Aspromonte National Park

Locride. The Aspromonte National Park occupies the southern edge of the peninsula. It is a strip of land between the Ionian Sea and the Tyrrhenian Sea. The Ionian side is in the Locride territory.

A great environmental heritage
Forests in ancient times covered much of the Earth. Today only a very small part of them remains because man, since ancient times, destroys them both for the need for timber and to make room for agricultural crops.
Yet forests are fundamental for the environment: they create oxygen, offer protection to many animal species and embellish the landscape. Their presence is more important than ever in the mountains, where rainwater, unhindered by forest vegetation, can take on such proportions as to give way to run-offs and landslides, with damage also to the valleys below.
The elements that can give life to a forest are four: first of all the soil and the climate, then the vegetation and fauna.
Plants derive nourishment from the soil. Even the most fertile one originates from the rocky surface, after for centuries and centuries they have exerted an action on it atmospheric and chemical agents, as well as the plants and animals that gradually began to animate it. If the forest needs the soil to be born and grow, it is also true that the soil and the entire ecosystem need the forest to preserve themselves.
Plant species are different both according to the type of soil and according to the climate. Just as the plants of a forest change the soil in turn, they also influence the climate: just think about the lower temperatures and the greater humidity found in a wooded area. So the factors that determine a forest, in addition to being changeable, influence each other; thus they create a balance that is always unstable.
On the Aspromonte the presence of the woods is remarkable: they extend for about 40,000 hectares and cover the Park up to the highest altitudes.

Aspromonte National Park,  nature
Located between the Ionian Sea and the Tyrrhenian Sea, from which it is very little, the Aspromonte Massif has several peaks that touch 2000 meters (the highest is that of Montalto: 1955 m). From them Etna and the Aeolian Islands are clearly visible. The steep curly walls delimit narrow and suggestive valleys, animated by torrents with a rushing course which, during the journey, collect the water of fascinating waterfalls.
Between the sea and the massif, there is almost always nothing but a narrow strip of land, truncated at certain points by enchanting promontories overlooking the sea (the most spectacular is Monte S. Elia). This strip of land widens only a few times, giving life, for example, to the plain of Gioia Tauro, which with its 400 km2 is the largest plain in Calabria.
The Rumia lake and the Costantino lake, the latter formed after a landslide obstructed the course of a river, offer suggestive views respectively near Gambarie and in the Bonamico valley.
Upstream of the inhabited center of S.Luca, various monoliths that emerge from thick holm oak woods offer a curious view; is the Valley of the Great Stones: Cape Stone, Castle Stone, Long Stone, etc.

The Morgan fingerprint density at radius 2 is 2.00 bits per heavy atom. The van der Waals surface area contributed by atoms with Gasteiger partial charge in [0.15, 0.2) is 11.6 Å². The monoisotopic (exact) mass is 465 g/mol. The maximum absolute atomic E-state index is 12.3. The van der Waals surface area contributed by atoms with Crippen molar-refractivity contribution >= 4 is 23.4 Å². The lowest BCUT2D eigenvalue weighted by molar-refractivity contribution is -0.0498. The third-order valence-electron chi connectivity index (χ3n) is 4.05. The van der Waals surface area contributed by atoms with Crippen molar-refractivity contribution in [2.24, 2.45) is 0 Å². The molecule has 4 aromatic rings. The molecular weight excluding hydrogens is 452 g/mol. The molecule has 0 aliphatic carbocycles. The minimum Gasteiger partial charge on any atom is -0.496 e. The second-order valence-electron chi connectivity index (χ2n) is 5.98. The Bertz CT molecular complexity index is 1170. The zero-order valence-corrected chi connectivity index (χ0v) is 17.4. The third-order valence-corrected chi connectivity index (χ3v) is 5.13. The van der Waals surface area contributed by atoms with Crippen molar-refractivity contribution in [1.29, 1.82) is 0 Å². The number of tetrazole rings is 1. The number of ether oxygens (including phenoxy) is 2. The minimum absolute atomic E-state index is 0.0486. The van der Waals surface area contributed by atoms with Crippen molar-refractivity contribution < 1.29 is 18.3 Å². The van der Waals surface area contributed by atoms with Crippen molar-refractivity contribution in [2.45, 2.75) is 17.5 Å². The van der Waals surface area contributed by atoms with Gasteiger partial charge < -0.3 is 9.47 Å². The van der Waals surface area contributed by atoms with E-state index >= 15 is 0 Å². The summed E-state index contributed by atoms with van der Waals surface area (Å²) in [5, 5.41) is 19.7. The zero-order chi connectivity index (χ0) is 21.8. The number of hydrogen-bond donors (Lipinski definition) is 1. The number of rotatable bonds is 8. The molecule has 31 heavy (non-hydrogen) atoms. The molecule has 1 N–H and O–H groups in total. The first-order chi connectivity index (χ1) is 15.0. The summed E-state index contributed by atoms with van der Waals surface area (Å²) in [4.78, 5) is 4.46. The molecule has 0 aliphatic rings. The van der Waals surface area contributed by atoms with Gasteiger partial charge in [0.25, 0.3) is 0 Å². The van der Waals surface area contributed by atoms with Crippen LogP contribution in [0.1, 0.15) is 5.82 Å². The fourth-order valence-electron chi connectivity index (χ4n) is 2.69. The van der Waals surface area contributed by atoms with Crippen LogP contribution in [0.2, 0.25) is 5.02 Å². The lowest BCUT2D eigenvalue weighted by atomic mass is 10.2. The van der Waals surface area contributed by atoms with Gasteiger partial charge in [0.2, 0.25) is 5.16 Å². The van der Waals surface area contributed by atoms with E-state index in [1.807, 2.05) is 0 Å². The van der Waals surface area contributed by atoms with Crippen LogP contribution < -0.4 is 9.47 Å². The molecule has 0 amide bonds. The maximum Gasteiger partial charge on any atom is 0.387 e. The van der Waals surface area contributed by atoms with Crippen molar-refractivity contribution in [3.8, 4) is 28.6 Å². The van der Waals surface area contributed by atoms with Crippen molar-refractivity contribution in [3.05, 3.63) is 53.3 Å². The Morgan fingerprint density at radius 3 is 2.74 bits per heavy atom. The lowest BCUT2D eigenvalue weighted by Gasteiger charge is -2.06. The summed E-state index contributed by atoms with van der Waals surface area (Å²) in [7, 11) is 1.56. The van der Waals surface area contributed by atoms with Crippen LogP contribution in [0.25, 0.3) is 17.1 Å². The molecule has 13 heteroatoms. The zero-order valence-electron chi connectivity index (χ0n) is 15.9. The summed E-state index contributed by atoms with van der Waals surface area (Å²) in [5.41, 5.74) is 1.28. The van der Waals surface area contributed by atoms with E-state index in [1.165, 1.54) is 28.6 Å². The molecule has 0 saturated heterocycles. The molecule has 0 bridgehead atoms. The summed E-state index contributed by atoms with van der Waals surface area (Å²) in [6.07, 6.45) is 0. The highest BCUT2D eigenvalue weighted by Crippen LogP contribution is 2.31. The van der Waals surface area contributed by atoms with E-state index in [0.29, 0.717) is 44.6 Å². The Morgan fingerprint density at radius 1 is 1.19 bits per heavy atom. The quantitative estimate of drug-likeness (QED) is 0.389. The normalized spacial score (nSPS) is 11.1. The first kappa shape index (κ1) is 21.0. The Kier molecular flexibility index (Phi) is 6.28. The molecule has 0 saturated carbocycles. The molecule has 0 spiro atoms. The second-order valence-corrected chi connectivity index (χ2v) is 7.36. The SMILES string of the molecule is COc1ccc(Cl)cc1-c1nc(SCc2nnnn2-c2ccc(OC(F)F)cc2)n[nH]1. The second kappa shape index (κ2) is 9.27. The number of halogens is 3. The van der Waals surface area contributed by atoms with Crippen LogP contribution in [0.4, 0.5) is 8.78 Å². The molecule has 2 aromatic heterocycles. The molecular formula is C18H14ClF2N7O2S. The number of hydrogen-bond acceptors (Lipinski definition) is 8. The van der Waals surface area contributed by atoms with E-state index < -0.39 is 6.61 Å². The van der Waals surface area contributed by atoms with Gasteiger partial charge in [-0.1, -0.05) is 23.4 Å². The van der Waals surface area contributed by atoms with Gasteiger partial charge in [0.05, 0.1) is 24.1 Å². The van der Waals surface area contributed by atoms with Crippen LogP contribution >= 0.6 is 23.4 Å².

Near Natile, due to rock settlements, the landscape is reminiscent of Cappadocia. In the north-west area of ​​Aspromonte the plans of Zervò and those of the Zomaro are worth a visit.
Large woods constitute one of the great naturalistic heritages of Aspromonte; the vegetation includes all the plants typical of the Mediterranean basin. Equally naturalistic value is the fauna. It is present with many species more common to rare, although some disappeared years ago.

Aspromonte National Park, Fauna
The Aspromonte National Park enjoys an extraordinary fauna richness thanks to the environmental variety of its territory. The dense vegetation and the presence of a predominantly Mediterranean climate favor the presence of many animal species that find their ideal habitat in Aspromonte.

Aspromonte National Park, Flora
The natural territory of the Aspromonte park has a very jagged morphology which, moving from the Tyrrhenian coast to the Ionian coast of Calabria, gives rise to a great variety of plant species and generates a vast biodiversity, thanks also to the particularly favorable climatic conditions.

Aspromonte National Park,  wealth of traditions
Not only nature, but also human activities contribute to making Aspromonte unique. In particular, craftsmanship is flourishing in many of its expressions and hands down to us today ancient techniques and knowledge.
Agricultural and pastoral objects are made of wood (molds for cheeses, collars, spoons, etc.), as well as musical instruments such as tambourines and bagpipes. The pipes deserve a separate discussion, which are obtained from the root of the Calabrian tree heather, considered for this purpose the most precious wood ever. Some stoves are sold to Italian and foreign factories, mostly English, which obtain pipes for export all over the world under various brands.
In the countries of the Greek area and especially in Samos, in which a characteristic dialect similar to ancient Greek is spoken, the weaving activity gives life to colorful Byzantine-style fabrics, the pezze, and very resistant broom blankets. In Gerace, on the other hand, the production of lace and lace, made in crochet and bobbin lace, is widespread.
Always Gerace is an important center for ceramics. Much sought after by tourists are the objects made here: Roman and Greek amphorae, watering cans, whistles, pine cones for gardens, etc.
Religion and folklore are also part of the references that clearly cross the borders of Calabria. Aspromonte is home to many monasteries and sanctuaries including that of Polsi, which is by far the most popular: thousands and thousands of pilgrims go there annually to pray to the Madonna della Montagna. And, after the visit, there is often a party based on abundant lunches and folk dances.